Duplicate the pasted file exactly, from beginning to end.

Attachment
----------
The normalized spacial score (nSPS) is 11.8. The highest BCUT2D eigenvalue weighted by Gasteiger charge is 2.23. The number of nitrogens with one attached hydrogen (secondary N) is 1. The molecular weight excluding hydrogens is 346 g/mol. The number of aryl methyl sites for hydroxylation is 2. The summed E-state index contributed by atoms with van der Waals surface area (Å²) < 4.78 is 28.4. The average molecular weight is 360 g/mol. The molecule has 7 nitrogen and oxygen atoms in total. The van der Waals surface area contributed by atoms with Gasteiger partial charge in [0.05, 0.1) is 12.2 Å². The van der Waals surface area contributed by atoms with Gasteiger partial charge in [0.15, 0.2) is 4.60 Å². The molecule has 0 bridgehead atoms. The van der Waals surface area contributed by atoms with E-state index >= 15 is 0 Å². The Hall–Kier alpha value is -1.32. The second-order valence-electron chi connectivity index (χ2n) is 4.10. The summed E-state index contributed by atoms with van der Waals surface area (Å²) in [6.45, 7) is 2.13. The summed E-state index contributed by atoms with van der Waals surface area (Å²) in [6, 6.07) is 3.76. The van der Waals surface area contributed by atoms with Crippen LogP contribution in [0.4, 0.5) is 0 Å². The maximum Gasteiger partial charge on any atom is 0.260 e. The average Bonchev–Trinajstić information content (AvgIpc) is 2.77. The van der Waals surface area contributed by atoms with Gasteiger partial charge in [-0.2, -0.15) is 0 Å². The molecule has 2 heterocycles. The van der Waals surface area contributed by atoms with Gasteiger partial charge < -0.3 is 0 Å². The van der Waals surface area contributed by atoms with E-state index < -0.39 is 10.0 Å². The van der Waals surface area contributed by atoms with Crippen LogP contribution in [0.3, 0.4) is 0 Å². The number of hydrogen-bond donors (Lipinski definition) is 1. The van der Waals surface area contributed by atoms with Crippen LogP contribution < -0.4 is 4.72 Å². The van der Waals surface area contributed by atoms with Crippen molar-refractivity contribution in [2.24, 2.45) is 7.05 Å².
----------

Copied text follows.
The normalized spacial score (nSPS) is 11.8. The highest BCUT2D eigenvalue weighted by Gasteiger charge is 2.23. The number of nitrogens with one attached hydrogen (secondary N) is 1. The molecular weight excluding hydrogens is 346 g/mol. The number of aryl methyl sites for hydroxylation is 2. The summed E-state index contributed by atoms with van der Waals surface area (Å²) < 4.78 is 28.4. The average molecular weight is 360 g/mol. The molecule has 7 nitrogen and oxygen atoms in total. The van der Waals surface area contributed by atoms with Gasteiger partial charge in [0.05, 0.1) is 12.2 Å². The van der Waals surface area contributed by atoms with Gasteiger partial charge in [0.15, 0.2) is 4.60 Å². The molecule has 0 bridgehead atoms. The van der Waals surface area contributed by atoms with E-state index >= 15 is 0 Å². The Hall–Kier alpha value is -1.32. The second-order valence-electron chi connectivity index (χ2n) is 4.10. The summed E-state index contributed by atoms with van der Waals surface area (Å²) in [6.45, 7) is 2.13. The summed E-state index contributed by atoms with van der Waals surface area (Å²) in [6, 6.07) is 3.76. The van der Waals surface area contributed by atoms with Crippen LogP contribution in [0.4, 0.5) is 0 Å². The maximum Gasteiger partial charge on any atom is 0.260 e. The average Bonchev–Trinajstić information content (AvgIpc) is 2.77. The van der Waals surface area contributed by atoms with Gasteiger partial charge in [-0.2, -0.15) is 0 Å². The molecule has 2 heterocycles. The van der Waals surface area contributed by atoms with Gasteiger partial charge < -0.3 is 0 Å². The van der Waals surface area contributed by atoms with E-state index < -0.39 is 10.0 Å². The van der Waals surface area contributed by atoms with Crippen LogP contribution in [0.3, 0.4) is 0 Å². The number of hydrogen-bond donors (Lipinski definition) is 1. The van der Waals surface area contributed by atoms with Crippen LogP contribution < -0.4 is 4.72 Å². The van der Waals surface area contributed by atoms with Crippen molar-refractivity contribution in [2.24, 2.45) is 7.05 Å².